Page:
Pest control companies across the nation take different approaches to dealing with sprinklers during heat treatments. “I don’t know that there’s one way that’s better than the other,” said Fredericks.

What follows is a review of several approaches to address sprinklers during heat treatments:

Monitoring. Some companies place sensors near sprinkler heads and will monitor the temperature so that it does not reach the maximum ceiling temperature. This works with higher-rated sprinklers, as they are able to withstand higher temperatures.

Cover Sprinkler Heads. Other companies cover the sprinkler heads with insulated devices, some of which may contain cooling packs or other cooling agents. This keeps the temperature immediately surrounding the sprinkler at an acceptable level. Remote sensors also may be used to monitor each sprinkler to ensure the temperature is below the maximum ceiling temperature. However, PMPs must note that in some areas, placing any device over the sprinkler head may be considered impeding the fire suppression system, and is, therefore, an ordinance violation. Even placing something close to a sprinkler may be a violation.

Hire a Contractor to Disable the System. Another approach is to hire a fire sprinkler maintenance professional. Some pest control companies contract with a fire sprinkler company, which already may oversee the property, to disable the system. This is a good strategy, especially for multi-family housing or hospitality settings. PMPs may be required to hire a fire fighter to be on site when a suppression system is disabled.

Hire a Contractor to Disable the Fire Suppression System and Change Sprinkler Heads. One comprehensive approach may provide the greatest safety, but also could be the most costly. Some firms contract with a fire sprinkler maintenance company to not just disable the system, but to also remove the sprinkler heads and replace them with higher-temperature sprinkler heads so they cannot be damaged during treatment. Then, once the property has cooled, the system is again disabled and the sprinkler heads, often new ones, are reinstalled. Although this could be a costly option, it may be the price of doing business in some areas.

 

About NPMA’s BMPs

Finding the best methods for controlling bed bugs has long been a challenge for PMPs, which is why the National Pest Management Association (NPMA) has developed its Best Management Practices for Bed Bugs (BMPs). It provides credible, common sense guidelines to help pest management companies develop their own protocols that meet the needs of their business and customers in their service area.

Heat treatment has gained considerable attention for controlling bed bugs as part of an integrated approach. Although heat treatments are an effective method of control, there are a number of regulatory issues that need to be considered, including a plan to deal with fire suppression systems and sprinklers.

NPMA first assembled its Blue Ribbon Bed Bug Task Force at PestWorld 2010 to address the resurgence of bed bugs both in residential and commercial establishments. Those assembled included 40 individuals from various backgrounds, including the pest management industry, state and federal regulators, academics and entomologists. The result was the first iteration of NPMA’s BMPs for Bed Bugs, which can be found at www.bedbugbmps.org.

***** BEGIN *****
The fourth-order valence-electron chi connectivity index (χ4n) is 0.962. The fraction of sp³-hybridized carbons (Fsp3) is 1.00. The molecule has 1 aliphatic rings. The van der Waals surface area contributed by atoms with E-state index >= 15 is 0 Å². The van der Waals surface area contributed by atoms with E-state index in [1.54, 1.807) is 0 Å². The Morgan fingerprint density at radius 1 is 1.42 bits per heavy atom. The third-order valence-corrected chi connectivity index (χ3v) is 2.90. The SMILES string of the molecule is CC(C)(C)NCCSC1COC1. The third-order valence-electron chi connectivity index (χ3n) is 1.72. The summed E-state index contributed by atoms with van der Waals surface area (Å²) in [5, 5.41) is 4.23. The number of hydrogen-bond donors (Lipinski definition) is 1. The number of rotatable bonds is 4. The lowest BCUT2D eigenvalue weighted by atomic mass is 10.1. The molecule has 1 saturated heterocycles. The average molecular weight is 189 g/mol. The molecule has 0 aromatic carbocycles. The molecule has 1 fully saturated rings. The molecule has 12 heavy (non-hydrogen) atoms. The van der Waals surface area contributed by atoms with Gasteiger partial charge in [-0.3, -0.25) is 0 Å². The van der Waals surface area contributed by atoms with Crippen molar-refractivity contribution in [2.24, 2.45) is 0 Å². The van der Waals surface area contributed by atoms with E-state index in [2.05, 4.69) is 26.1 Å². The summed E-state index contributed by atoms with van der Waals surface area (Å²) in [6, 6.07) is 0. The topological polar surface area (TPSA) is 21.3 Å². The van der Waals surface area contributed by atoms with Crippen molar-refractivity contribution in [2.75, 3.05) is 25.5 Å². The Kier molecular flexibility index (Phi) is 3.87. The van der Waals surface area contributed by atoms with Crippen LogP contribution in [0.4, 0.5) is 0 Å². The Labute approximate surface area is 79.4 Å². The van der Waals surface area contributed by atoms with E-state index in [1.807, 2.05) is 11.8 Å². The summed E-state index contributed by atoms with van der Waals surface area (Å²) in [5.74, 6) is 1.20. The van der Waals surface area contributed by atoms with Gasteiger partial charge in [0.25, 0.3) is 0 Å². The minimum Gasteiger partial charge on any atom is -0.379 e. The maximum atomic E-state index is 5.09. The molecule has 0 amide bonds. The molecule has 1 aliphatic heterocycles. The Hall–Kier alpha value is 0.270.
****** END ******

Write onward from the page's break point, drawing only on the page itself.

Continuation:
One of the most important goals for the task force was to document best practices for controlling bed bugs. The BMPs are not a series of prescriptive, step-by-step guidelines or service protocols. They are what the industry believes are the best methods to use. Practices are evolving as the pest management industry continues to learn from the trials, and sometimes errors, in treating bed bugs and the new technologies that emerge. There were a lot of questions as the task force assembled and many questions remain. There is no silver bullet. An integrated approach is best.

Pest control companies need to “Consider carefully and choose the best treatment method for a particular client, location and situation,” explained Jim Fredericks, technical director at NPMA, during his presentation at PestWorld 2012.

The NPMA BMPs for Bed Bugs will continue to evolve as additional best practices are discovered and additional education materials and resources for pest management companies are developed.

 

Recommendations. No matter what method you use, monitoring and keeping good, detailed records is recommended. You then have documentation if there is a future problem with the sprinkler system. You can demonstrate the problem was not a result of the heat treatment.

Significant liabilities may be avoided if pest management firms develop protocols specific to their area, so the most important recommendation is to know the fire code governing your city, county and state. “Research and understand applicable fire codes, and local ordinances regarding the use of portable heaters, fire suppression systems and other heat treatment-related concerns,” as indicated in the NPMA BMPs for Bed Bugs, Fredericks said. And develop an action plan in case the unthinkable happens.

 


The author is the owner of Perspective Communications in Milwaukee. Email him at daustin@giemedia.com. Contact NMPA’s Jim Fredericks at jfredericks@pestworld.com.

 

Resources for Additional Information

Consumer Information on Bed Bugs

– This is a consumer site, which includes a consumer-focused .pdf of the Best Management Practices (BMPs) for Bed Bugs in English and Spanish.


Professional Resources